“What would you do if you were given a large, downtown studio space, free and clear, for up to six months?” It’s not the template for a bouncy reality show (we hope-), but a question local artists can realistically ponder, thanks to the Creative Enterprise and Artist Residency tracks of Spaceworks Tacoma. The goal of these programs is to set up dedicated artists and creative entrepreneurs with donated, vacant retail space (we’re talking prime real estate, folks), providing a three-to-six month platform for developing, exhibiting or even selling art work. Residency studios may also be used for practice or performance space. With the second round of Spaceworks drawing to a close, we asked six outgoing artists to describe their experience.
For Michael Kaniecki, the answer to the question was easy: he would make an extraordinarily long (as in, 40+ ft.) and dynamic India ink painting. Working without a roadmap, his project, Semi-Automatic, unfurled as a “slow drawing performance piece” entailing a gradual accumulation of abstract lines intended to draw viewers in like a Rorschach test.
“I am thankful to the Spaceworks program for allowing me the space to explore, since I cannot handle a work of this size in my home studio,” says Kaniecki. “Another aspect of the residency that worked for me was the sidewalk exposure to the public that the space offered. I could not have asked for a better venue for showing this work in progress. I had a ball doing my project downtown and accomplished most of what I had in mind.” Next on deck: a street-art project addressing the architecture and infrastructure of downtown Tacoma.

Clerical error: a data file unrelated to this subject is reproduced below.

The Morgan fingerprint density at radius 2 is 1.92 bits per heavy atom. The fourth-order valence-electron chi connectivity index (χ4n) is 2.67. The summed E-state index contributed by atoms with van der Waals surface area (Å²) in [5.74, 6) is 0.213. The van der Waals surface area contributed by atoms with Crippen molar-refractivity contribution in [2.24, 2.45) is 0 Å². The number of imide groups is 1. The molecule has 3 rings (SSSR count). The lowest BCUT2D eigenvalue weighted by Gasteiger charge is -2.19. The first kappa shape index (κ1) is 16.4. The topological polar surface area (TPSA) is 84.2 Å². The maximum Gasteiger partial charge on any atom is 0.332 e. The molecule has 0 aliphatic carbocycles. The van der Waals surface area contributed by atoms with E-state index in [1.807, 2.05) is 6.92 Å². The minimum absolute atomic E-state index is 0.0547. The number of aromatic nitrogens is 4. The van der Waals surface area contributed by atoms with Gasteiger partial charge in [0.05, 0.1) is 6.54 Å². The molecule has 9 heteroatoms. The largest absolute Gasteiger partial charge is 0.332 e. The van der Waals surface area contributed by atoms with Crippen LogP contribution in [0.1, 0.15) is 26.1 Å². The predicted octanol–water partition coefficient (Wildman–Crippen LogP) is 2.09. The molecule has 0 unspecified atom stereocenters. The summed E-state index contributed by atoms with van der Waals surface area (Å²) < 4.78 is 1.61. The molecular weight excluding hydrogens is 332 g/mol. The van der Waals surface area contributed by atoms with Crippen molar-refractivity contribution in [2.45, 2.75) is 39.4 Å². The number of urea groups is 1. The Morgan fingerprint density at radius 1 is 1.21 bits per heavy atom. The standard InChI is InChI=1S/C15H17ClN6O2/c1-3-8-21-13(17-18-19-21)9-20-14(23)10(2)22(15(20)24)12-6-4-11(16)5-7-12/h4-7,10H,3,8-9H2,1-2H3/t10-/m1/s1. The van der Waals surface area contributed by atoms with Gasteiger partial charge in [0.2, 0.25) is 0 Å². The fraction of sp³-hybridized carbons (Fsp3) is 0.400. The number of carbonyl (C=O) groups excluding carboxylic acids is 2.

Photographer and painter Josh Everson was one of Kaniecki’s studio mates at the downtown-bank-building-turned-art-headquarters. He was already enmeshed in new work when we contacted him: “Well, I just moved out last week. I wasn’t able to complete as much work as I liked, because I am working 3 jobs now” – and, there was a certain problem with the plumbing. (Memo to MTV: if an art-based reality show is in the works, for verisimilitude, don’t forget to include multiple challenges involving A) heating, or B) toilets. Preferably both). “I was able to create some great work with my studio time, both photography and painting. I started a series that I am very passionate about. I’m not ready to disclose any details, but I thank Spaceworks for the opportunity and inspiration.”
One man’s plumbing nightmare is another man’s playground. The building’s third resident artist, filmmaker Isaac Olsen, had been seeking a place to do post-production, but discovered the location was ideal for a film set. “I made extensive use of our fabulous rooftop [parking] view for several scenes – and took advantage of the eerie acoustics of the building by recording various brass instruments in different rooms and passages, to haunting effect.” His feature film, I Hunger, “is now experiencing an ‘intensive editing phase,’ and I hope to screen it this summer….I got exactly what I wanted out of the facility: unlimited physical space. My outlook as an artist is tip top!”